Each day, new lives are arriving here in the substitute maternity unit in Za'atari, while hundreds more are being killed every day eight miles away in Syria. We alone can't give the children of Syria what they need the most - ceasefire and peace - but we can protect their lives, their bodies and their minds from further harm and help them survive yet another bitter winter here in the Jordanian desert.
For many young people managing money can be confusing but many of us are lucky enough to have the safety net of friends and family to help us get to grips with the challenges. For vulnerable young people, who may face difficult family relationships, are in and out of care or have nowhere permanent to live, not having basic budgeting skills can leave them "just coping" to get by.
The support that our country's most vulnerable children and young people get has been established with the best intentions, and is delivered by the huge, often selfless, efforts of professionals and carers. But when the whole system seems to miss the point, it's time for change. It's time for a care system designed to recognise the importance of emotional and mental health to the children and young people it is there for, all the way into adulthood.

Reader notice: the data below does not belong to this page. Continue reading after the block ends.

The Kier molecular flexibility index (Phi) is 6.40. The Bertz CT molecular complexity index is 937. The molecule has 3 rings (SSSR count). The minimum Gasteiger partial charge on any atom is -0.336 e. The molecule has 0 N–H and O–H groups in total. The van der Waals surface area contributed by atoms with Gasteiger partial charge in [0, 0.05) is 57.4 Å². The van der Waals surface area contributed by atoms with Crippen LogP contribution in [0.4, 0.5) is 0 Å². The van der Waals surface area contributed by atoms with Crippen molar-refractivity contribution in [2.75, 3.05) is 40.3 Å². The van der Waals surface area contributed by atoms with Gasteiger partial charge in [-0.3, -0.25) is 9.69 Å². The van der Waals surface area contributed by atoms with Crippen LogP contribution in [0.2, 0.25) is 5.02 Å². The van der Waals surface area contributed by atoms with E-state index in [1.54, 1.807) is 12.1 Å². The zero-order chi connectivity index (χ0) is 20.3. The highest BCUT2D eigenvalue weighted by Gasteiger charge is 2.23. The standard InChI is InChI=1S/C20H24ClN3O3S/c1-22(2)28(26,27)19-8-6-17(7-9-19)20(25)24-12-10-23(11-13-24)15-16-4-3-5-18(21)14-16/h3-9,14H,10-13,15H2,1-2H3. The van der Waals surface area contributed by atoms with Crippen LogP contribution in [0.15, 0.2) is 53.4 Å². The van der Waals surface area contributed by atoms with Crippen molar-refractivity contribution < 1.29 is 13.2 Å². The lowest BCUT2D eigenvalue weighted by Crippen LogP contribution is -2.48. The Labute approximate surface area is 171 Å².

The clocks going back on Sunday could cost hundreds of children's lives on UK roads in winter. Research by road safety company SmartWitness has shown that if we abolished putting the clocks back and persisted with British Summer Time throughout the whole year we would significantly reduce road casualties to pedestrians, cyclists and especially school-children.